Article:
Divorced with three children, all she wanted to do was make a better life for her family, earn some money, make some influential contacts who might be able to help her.

But when the Korean woman arrived in New Zealand in 2000, she never expected to be at the centre of a political firestorm involving one such influential contact - Government minister Richard Worth.

Her complaint about Worth followed another complaint made by a Labour Party member about phone calls and text messages from Worth.

For the 45-year-old Korean businesswoman, the accusation against Worth came six years after an encounter with another influential man - that time a Korean community leader - and again it ended with a complaint about the man's behaviour. Both men have denied wrongdoing.

Yesterday, the woman's estranged sister said she was worried about her predicament - and feared to tell their ailing mother.

"It is a very sad story," she said. "She studied here and tried to be a good mum to her three children ... She has different thinking. She wants to buy nice things and make money."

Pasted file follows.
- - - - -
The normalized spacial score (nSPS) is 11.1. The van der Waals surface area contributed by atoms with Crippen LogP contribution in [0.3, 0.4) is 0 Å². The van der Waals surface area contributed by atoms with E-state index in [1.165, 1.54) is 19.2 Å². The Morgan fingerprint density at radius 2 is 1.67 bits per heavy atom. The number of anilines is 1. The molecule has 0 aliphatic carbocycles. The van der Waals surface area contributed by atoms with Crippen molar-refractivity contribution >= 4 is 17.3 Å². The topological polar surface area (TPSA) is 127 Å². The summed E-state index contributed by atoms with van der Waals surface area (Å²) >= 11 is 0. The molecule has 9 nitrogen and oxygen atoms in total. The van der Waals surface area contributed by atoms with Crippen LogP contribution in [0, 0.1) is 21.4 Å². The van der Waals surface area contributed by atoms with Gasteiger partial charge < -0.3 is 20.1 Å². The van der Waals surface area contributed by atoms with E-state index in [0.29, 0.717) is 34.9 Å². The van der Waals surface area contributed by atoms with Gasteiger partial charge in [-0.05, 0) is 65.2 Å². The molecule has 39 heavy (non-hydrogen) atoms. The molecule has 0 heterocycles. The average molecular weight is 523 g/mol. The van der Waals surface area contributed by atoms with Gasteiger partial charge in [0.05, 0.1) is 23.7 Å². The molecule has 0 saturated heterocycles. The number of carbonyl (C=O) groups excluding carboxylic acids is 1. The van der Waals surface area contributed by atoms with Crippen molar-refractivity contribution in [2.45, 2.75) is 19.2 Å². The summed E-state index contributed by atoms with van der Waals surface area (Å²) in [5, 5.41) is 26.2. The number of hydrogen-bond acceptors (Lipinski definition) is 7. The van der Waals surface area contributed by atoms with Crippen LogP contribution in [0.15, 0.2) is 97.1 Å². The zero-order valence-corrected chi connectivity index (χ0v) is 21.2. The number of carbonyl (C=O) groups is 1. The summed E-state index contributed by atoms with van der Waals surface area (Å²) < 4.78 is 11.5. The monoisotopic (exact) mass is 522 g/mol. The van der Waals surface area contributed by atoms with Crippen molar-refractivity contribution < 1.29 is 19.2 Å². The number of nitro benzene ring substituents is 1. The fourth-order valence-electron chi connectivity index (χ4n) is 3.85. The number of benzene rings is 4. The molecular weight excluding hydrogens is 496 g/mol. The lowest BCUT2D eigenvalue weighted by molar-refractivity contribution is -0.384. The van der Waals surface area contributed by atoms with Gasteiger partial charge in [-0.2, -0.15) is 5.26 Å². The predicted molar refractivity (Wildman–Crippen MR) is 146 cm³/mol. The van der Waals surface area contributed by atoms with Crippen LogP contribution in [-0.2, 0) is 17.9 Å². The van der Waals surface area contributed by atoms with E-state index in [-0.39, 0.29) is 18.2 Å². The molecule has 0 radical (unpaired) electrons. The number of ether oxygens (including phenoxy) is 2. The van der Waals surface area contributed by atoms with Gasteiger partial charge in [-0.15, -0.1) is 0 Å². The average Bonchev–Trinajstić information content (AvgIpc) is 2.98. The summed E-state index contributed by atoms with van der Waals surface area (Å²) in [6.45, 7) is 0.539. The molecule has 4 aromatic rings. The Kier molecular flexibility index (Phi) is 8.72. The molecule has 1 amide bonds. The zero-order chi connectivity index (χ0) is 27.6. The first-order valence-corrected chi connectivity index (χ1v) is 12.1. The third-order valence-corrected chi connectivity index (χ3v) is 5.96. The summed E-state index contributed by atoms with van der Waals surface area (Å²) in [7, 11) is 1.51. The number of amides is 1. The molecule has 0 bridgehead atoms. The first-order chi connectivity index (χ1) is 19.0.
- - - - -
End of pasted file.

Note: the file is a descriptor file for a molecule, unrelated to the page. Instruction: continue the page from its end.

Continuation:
The sister added: "She wants work here, to do business here, but sometimes that's not so easy."

The woman went into property development, and is part-owner of several companies. But one company was put into liquidation this year, at the request of creditors who were owed money.

A former business associate said the woman "always liked power and wealth".

"I think Richard is naive and stupid, but to me he had not done anything wrong," the associate said.

One of the few people willing to put his name to his words is Dover Samuels, who was stood down as a Labour Cabinet minister amid "swirling" allegations of sex with a woman in his care aged under 18. Police cleared him of any crime, but he was never reappointed to the Cabinet.

Yesterday he left phone messages for Worth, offering support.

"As somebody who has been through a hanging without trial, I'm cautioning Prime Minister John Key against running a Parliamentary kangaroo court against Richard. It shouldn't be trial by Parliament, it shouldn't be trial by media," Samuels said.